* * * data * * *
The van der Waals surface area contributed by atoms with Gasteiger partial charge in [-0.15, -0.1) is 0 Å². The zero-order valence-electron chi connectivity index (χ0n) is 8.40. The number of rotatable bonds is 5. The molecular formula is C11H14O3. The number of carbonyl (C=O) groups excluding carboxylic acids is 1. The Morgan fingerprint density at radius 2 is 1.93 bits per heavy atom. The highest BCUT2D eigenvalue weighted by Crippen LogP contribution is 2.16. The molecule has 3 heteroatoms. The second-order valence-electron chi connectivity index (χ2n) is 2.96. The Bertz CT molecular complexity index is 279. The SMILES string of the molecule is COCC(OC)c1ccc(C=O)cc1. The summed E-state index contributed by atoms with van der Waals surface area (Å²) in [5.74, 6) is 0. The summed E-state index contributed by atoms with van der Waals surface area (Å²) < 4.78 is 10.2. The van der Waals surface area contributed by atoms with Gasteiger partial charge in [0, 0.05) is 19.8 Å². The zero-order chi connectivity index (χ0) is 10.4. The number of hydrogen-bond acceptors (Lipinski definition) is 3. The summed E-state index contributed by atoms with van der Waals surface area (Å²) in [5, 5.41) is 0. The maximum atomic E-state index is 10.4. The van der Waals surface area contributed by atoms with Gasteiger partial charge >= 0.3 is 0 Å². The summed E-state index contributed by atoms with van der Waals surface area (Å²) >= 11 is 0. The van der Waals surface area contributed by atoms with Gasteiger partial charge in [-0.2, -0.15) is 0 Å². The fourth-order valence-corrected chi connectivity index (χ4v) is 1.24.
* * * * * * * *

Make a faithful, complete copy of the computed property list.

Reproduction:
The van der Waals surface area contributed by atoms with Gasteiger partial charge in [-0.15, -0.1) is 0 Å². The zero-order valence-electron chi connectivity index (χ0n) is 8.40. The number of rotatable bonds is 5. The molecular formula is C11H14O3. The number of carbonyl (C=O) groups excluding carboxylic acids is 1. The Morgan fingerprint density at radius 2 is 1.93 bits per heavy atom. The highest BCUT2D eigenvalue weighted by Crippen LogP contribution is 2.16. The molecule has 3 heteroatoms. The second-order valence-electron chi connectivity index (χ2n) is 2.96. The Bertz CT molecular complexity index is 279. The SMILES string of the molecule is COCC(OC)c1ccc(C=O)cc1. The summed E-state index contributed by atoms with van der Waals surface area (Å²) in [5.74, 6) is 0. The summed E-state index contributed by atoms with van der Waals surface area (Å²) < 4.78 is 10.2. The van der Waals surface area contributed by atoms with Gasteiger partial charge in [0, 0.05) is 19.8 Å². The zero-order chi connectivity index (χ0) is 10.4. The number of hydrogen-bond acceptors (Lipinski definition) is 3. The summed E-state index contributed by atoms with van der Waals surface area (Å²) in [5, 5.41) is 0. The maximum atomic E-state index is 10.4. The van der Waals surface area contributed by atoms with Gasteiger partial charge >= 0.3 is 0 Å². The summed E-state index contributed by atoms with van der Waals surface area (Å²) >= 11 is 0. The van der Waals surface area contributed by atoms with Gasteiger partial charge in [-0.2, -0.15) is 0 Å². The fourth-order valence-corrected chi connectivity index (χ4v) is 1.24.